The troubles a booming economy may bring

Your Aug. 17 article "End of the boom-bust economy?" may be a little too optimistic about the future when it says, "Even Mr. Greenspan wouldn't venture to forecast that far ahead, but if the past decade is prologue, more good times lie ahead."

A number of writers and oil experts have grave doubts about the US and the world economy continuing on their winning ways. What they foresee is that world oil production will peak during this decade and the resulting chaos and rising oil prices that follow will dampen any economic growth here or in the world for some time to come. This is not publicized at all. Books that come to mind are "The Coming Oil Crisis" by C.J. Campbell, and "Geodestinies" by Walter Youngquist. One should never assume that reality is immutable and good times go on and on.

Marvin Gregory Renton, Wash.

Your Aug. 17 article "End of the boom-bust economy?" suggests we may be entering a new era of "rampant prosperity." If "good times lie ahead," consider these consequences: a technological revolution resulting in a growing gap between the haves and the have-nots; more parents having to hold down more than one job each; rampant consumerism; forests lost to condo developments; mega-box stores squeezing out moms and pops; and growing world trade deficits as consumer demand outpaces domestic production.

With more than full employment, the quality of services is ever degrading as our demands increase. In an emergency, it's hard to find a plumber - or an experienced floor clerk in a store, a ready and relaxed server in a restaurant, a well-staffed nursing home. It seems that as economic productivity blossoms, quality of life suffers. Booming economies can also have disturbing consequences. How much consumerism is too much?

Allan Dean Swannanoa, N.C.

Lieberman a centrist?

Your recent editorial (Aug. 8) asserts that "Lieberman will help blunt Republican attempts to tie Gore to the Clinton-Lewinsky scandal. He was the first Democrat to stand on the floor of the Senate and criticize the president's actions. His words were direct: 'Such behavior is not just inappropriate - it is immoral.' " It is true that Lieberman said this, but he voted against punishment of his fellow Democrat. Actions speak louder than words.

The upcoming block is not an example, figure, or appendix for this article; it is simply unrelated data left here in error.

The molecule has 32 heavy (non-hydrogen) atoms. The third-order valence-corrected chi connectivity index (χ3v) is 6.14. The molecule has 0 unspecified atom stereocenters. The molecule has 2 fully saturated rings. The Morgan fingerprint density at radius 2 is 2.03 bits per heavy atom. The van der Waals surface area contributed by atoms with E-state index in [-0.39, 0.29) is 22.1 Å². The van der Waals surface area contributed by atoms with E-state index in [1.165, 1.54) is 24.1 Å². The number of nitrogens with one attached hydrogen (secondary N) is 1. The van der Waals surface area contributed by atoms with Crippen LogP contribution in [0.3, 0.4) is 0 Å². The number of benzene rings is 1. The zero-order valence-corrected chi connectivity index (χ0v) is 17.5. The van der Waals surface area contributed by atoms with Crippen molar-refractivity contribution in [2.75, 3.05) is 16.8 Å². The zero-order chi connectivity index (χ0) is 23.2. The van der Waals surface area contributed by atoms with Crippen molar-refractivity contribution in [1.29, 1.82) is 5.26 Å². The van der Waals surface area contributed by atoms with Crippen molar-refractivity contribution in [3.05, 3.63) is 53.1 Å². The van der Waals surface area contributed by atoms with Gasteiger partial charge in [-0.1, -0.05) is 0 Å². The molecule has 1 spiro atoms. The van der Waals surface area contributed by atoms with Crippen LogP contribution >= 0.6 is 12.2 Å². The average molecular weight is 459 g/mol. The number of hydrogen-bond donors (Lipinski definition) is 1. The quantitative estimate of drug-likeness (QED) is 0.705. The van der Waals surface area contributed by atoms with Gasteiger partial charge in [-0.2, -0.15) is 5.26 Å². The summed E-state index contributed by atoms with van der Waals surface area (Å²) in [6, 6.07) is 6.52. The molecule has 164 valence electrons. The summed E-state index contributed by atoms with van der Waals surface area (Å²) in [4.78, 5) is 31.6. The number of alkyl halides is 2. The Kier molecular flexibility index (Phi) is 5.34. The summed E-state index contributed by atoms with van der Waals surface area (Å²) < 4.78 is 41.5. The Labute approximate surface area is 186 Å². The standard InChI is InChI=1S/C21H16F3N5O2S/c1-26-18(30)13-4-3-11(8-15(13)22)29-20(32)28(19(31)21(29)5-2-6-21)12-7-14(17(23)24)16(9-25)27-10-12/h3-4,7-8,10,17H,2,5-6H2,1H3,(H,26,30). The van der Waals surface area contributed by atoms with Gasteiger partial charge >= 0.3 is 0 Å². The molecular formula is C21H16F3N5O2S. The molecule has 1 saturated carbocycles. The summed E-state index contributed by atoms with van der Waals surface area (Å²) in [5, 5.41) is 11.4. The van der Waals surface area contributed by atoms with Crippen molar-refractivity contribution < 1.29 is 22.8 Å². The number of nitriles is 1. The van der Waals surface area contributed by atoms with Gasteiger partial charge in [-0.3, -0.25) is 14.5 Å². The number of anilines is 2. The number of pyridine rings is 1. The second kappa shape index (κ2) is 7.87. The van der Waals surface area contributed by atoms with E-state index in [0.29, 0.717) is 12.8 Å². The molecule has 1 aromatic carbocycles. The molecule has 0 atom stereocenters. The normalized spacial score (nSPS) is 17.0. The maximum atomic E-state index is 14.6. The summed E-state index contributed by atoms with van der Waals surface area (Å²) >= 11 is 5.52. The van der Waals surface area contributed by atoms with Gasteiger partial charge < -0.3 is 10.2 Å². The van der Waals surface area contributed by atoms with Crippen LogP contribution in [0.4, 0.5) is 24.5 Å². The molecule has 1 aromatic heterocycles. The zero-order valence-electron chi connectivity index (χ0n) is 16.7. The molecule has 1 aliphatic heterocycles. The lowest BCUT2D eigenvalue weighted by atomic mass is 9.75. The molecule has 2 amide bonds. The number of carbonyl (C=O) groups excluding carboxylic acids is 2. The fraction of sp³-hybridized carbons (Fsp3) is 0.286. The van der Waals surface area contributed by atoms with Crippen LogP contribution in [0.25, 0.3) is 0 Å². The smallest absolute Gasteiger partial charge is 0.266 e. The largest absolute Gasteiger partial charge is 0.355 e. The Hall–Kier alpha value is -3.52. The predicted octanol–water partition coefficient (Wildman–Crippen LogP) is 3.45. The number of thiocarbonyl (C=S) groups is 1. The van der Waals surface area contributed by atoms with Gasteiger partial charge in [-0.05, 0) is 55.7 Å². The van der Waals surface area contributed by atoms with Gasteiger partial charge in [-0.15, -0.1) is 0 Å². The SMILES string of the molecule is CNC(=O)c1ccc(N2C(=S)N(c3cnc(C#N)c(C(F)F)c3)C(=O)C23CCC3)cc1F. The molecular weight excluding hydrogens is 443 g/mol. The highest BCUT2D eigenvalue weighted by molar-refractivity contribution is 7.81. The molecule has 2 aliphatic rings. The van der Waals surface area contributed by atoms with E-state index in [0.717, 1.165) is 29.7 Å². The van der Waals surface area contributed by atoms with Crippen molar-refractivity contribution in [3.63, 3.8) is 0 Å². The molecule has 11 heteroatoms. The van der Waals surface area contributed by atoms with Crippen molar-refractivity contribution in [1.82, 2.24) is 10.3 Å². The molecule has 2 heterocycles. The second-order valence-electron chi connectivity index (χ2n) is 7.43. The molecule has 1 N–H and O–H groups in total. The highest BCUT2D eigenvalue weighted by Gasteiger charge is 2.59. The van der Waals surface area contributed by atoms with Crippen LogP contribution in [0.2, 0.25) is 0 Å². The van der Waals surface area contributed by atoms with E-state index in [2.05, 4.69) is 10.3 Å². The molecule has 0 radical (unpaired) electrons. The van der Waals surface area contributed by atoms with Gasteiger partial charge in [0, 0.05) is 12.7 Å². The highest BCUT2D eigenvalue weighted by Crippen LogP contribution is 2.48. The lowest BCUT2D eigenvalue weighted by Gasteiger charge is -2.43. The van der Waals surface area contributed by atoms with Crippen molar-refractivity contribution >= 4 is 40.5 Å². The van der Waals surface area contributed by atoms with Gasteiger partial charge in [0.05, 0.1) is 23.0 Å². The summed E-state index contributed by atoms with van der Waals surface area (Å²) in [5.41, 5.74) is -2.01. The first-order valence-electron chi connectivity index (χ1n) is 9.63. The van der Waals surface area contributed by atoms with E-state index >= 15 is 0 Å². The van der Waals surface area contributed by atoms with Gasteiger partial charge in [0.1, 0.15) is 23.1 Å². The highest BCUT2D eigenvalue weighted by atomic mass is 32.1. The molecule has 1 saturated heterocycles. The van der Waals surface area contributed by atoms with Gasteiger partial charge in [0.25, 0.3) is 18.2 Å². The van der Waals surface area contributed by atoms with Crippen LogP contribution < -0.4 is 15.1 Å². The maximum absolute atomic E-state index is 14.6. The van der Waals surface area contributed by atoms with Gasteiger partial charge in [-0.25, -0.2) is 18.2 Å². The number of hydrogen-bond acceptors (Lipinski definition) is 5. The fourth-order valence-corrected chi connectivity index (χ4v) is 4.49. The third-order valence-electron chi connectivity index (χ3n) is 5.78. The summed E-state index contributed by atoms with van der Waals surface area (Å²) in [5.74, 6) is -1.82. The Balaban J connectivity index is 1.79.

Your same editorial also claims that "Lieberman's politics are solidly centrist." Is this why he has been hailed as having a voting record that scores 85 to 90 percent on liberal scales and 0 percent on a conservative scale? Again, actions speak louder than words. If such a record is centrist, it would be eye-opening to learn the definition of a hard-core liberal. Perhaps Al Gore?

Delia Hanover Gary, Ind.

Taking Firestone to task

The motivation behind Firestone's recall is simple and straightforward.("No time to waste on tires," Aug. 16).The company knew its tires caused life-threatening injuries yet deliberately failed to act until threatened with investigation and future litigation.Moreover, it appears that the company has been settling tire-related lawsuits for some time, conditioning payment on silence so that information about the tires' dangers was kept from the public and government regulators.Only through further litigation will we learn the true extent of this tragic misconduct and coverup.

Emily Gottlieb New York Deputy Director Center for Justice & Democracy

The Monitor welcomes your letters and opinion articles. Due to the volume of mail, only a selection can be published, and we can neither acknowledge nor return unpublished submissions. Letters must be signed and include your mailing address and telephone number.

Mail letters to 'Readers Write,' and opinion articles to Opinion Page, One Norway St., Boston, MA 02115, or fax to 617-450-2317, or e-mail to oped@csps.com

(c) Copyright 2000. The Christian Science Publishing Society

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